It is common to see women and children taking a bath or washing clothes and utensils at the shores of Lake Victoria in Homa Bay County.
And there is a common notion about communities living by the lake shore that no one should be ashamed of seeing another person naked.
Because of this, more than 20 women and their children can gather at a beach to take bath.
As they do this, some would be answering the call of nature in the water or in the bush next to the lake before. The waste eventually finds its way into the water.
Many of the locals fetch water from the lake using buckets for domestic use such as cooking or drinking.
This makes them become hosts to different parasites that breed in the lake.
Over the years, multiple use of untreated water directly from Lake Victoria has contributed to transmission of diseases from one family to another.
Such diseases include schistosomiasis (bilharzia) and soil transmitted ailments (intestinal worms) which is a major public health problem in Kenya and Africa.
Bilharzia is one of the neglected tropical diseases.
Most people in the lake region only seek treatment when its effects in the body have reached an advanced stage such as affecting the liver or brain.
The worms have their life cycle in water and in the human body which is the main host.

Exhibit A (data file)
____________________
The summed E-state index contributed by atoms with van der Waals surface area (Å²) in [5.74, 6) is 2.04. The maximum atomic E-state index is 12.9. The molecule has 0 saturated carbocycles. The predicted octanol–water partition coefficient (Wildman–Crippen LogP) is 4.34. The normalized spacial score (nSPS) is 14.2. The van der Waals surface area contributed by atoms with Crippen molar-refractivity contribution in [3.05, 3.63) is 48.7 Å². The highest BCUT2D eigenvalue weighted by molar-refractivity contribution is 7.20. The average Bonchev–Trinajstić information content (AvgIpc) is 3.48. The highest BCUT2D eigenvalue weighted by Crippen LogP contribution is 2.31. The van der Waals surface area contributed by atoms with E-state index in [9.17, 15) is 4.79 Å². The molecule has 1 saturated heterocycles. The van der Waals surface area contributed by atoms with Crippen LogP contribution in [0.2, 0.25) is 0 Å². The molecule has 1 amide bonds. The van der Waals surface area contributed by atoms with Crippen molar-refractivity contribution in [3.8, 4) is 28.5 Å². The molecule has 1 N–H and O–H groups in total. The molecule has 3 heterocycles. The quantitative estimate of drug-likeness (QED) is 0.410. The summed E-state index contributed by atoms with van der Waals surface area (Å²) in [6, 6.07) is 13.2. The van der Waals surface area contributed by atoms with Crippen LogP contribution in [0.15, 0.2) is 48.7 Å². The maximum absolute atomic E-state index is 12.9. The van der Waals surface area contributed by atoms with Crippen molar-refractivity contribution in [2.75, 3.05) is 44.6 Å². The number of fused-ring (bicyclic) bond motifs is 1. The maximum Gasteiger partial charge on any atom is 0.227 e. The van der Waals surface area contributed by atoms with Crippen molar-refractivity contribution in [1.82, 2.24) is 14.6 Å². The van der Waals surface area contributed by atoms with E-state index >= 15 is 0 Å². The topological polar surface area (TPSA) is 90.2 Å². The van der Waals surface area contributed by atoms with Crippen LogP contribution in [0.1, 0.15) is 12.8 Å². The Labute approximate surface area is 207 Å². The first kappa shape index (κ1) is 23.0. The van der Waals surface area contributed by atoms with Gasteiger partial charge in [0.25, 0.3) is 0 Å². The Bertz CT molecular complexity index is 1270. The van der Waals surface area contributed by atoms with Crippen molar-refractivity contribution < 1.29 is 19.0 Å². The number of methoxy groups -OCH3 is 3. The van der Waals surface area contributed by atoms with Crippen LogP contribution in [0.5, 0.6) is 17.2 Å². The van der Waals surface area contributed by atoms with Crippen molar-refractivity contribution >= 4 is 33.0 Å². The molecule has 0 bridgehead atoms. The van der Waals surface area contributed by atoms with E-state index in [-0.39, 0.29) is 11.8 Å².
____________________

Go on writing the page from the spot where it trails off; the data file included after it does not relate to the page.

Its physical symptoms include ringworms on the head and other body complications such as malnutrition, anemia and retarded growth in children.
Children are the most affected by neglected tropical diseases which cause stomach problems and contribute to school dropouts in communities living along the lake.
But this is set to change.
Kenya Medical Research Institute (KEMRI) is conducting a third clinical trial of a home grown and local herbal porridge designed to be taken as a school meal for nutrition and deworming purposes.
The success of the clinical trials of the revolutionary porridge called Ujiplus will determine whether the new product will be introduced to the market to be used as an alternative and child friendly means of eradicating neglected tropical diseases like bilharzia.
Ujiplus, whose innovation started in 2012 includes a formula which has scientifically been proven to be bioactive against common child infections.